12. The balance beam assembly of claim 11 whereby, a first plurality of channels and a second plurality of channels are cut into lateral sides and a bottom side of said elongated beam member for receipt of said first plurality of elastic straps and said second plurality of elastic straps respectively; with each one of said first plurality of channels and each one of said second plurality of channels having a depth and a breadth suitable for receipt of one of said elastic straps.

13. The balance beam assembly of claim 8, whereby, said first helical tension spring and said second helical tension spring are each adjustable.

Description:

CROSS REFERENCE TO RELATED APPLICATIONS

Not Applicable

FEDERALLY SPONSORED RESEARCH AND DEVELOPMENT

Not Applicable

SEQUENCE LISTING, TABLES, COMPUTER PROGRAM LISTINGS

Not Applicable

BACKGROUND OF THE INVENTION

A balance beam is an article of gymnastic equipment that provides an elevated surface upon which the gymnast performs a variety of exercises. The balance beam used in gymnastic competition has a surface which is four inches wide by sixteen feet long. The beam itself must be rigid and capable of supporting the gymnast's dynamic weight without significant flexing. While a variety of balance beams are available in the marketplace, the focus of this invention is in the class of beams used for the training of gymnasts as they develop the skills needed in competition. Training beams may incorporate some method of shock absorption as the gymnast returns to the beam after executing an exercise involving, for instance, jumping. This shock absorption reduces the potential for injury. Shock absorbing beams, currently available, only incidentally provide some upward impetus to the rebounding gymnast following landing on the beam to assist in accomplishing the next upward maneuver. It is the objective of the invention described herein to provide a significant upward impetus to the landing gymnast to allow the execution of higher rebounding jumps or other vertical maneuvers thereby providing increased time in the air and allowing the learner more time to execute the maneuver before returning to the beam. This beam improvement will result in faster acquisition of gymnastic skills than heretofore possible.

SUMMARY OF THE INVENTION

The invention incorporates the elements of the basic, non shock absorbing, non upward impetus providing, rigid, properly dimensioned balance beam in a manner that provides significant upward rebound to the gymnast. This rebound is maximized at each end of the beam providing valuable upward lift for the learning of many gymnastic exercises, such as dismounts, which require the gymnast to acquire adequate height for rotations and safe landings. The invention also provides for shock absorption along its entire length, in which the rebounding movement may be completely halted if the gymnast so desires.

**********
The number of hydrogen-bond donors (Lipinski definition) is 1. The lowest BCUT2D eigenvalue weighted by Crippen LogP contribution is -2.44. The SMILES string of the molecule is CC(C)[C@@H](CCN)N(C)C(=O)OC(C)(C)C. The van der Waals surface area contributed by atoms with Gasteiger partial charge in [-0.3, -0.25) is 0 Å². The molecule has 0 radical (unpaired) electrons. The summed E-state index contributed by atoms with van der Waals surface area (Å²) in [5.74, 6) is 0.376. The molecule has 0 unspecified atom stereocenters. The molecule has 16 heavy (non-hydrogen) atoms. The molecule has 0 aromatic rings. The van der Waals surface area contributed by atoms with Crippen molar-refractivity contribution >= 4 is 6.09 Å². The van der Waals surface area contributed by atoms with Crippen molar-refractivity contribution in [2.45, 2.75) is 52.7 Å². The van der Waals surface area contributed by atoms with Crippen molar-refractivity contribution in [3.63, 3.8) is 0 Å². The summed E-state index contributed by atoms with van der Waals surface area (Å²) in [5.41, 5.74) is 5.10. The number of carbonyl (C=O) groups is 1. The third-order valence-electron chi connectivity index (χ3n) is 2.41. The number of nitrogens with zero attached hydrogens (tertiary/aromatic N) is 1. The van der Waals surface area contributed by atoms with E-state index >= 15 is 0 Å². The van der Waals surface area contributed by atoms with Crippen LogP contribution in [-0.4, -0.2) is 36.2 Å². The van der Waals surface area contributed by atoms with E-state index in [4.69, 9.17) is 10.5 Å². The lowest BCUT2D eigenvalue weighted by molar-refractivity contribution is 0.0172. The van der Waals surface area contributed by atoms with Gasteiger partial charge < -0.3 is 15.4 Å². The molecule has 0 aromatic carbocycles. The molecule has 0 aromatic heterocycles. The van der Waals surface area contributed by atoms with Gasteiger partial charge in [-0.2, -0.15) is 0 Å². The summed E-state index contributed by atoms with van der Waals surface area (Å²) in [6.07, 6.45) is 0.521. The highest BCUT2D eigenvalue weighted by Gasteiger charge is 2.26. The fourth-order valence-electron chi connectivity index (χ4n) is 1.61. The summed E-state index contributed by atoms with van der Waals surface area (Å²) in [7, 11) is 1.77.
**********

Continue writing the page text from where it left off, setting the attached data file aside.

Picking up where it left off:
The invention makes use of a rectangular frame whose dimensions are similar to the dimensions of the competition balance beam. The beam is supported within the frame by an arrangement of elastic straps and springs. The supporting devices are grouped at each of the two ends of the beam/frame combination. The end supporting arrangements are identical. There is no need for additional beam support between the ends.

The beam is positioned longitudinally within the frame by means of two sturdy helical tension springs between each beam end and the corresponding frame end. This arrangement prevents longitudinal movement of the beam within the frame due to gymnastic activity. The beam is supported vertically and laterally within the frame by a grouping of elastic straps, half of the straps are positioned at one end and half at the other. The middle of each strap may or may not be fixed to the bottom of the beam as it resides in the frame while the ends of each strap are stretched and fixed to each side of the frame thereby supporting the beam within the frame.

The implementation of this invention, as described later in this application, is of wood however other implementations, metal or plastic for instance, would be effective as well. Further, the implementation described herein conforms to the official balance beam dimensions. Other shorter or wider dimensions could be used employing this invention, if desired, while still gaining the invention's benefits. As described the balance beam assembly has only a small elevation above the supporting floor since, as a training device, the proximity to the floor reduces the risk of injury in case of an accident. The beam assembly, however, with suitable support, can be elevated higher above the floor even to competition height.

BRIEF DESCRIPTION OF THE DRAWINGS

The drawings that are provided to assist in understanding the invention are:

FIG. 1 provides a perspective view of the improved balance beam;

FIG. 2 is a longitudinal view of the end of the beam showing the placement of the supporting components;

FIG. 3 is a cross-section of the portion of the beam shown in FIG. 2;

FIG. 4 is a longitudinal view of the end of the assembled balance beam within its supporting frame showing the placement of the supporting components;

FIG. 5 is a cross section of the end of the assembled beam/frame combination shown in FIG. 4.

DETAILED DESCRIPTION OF THE INVENTION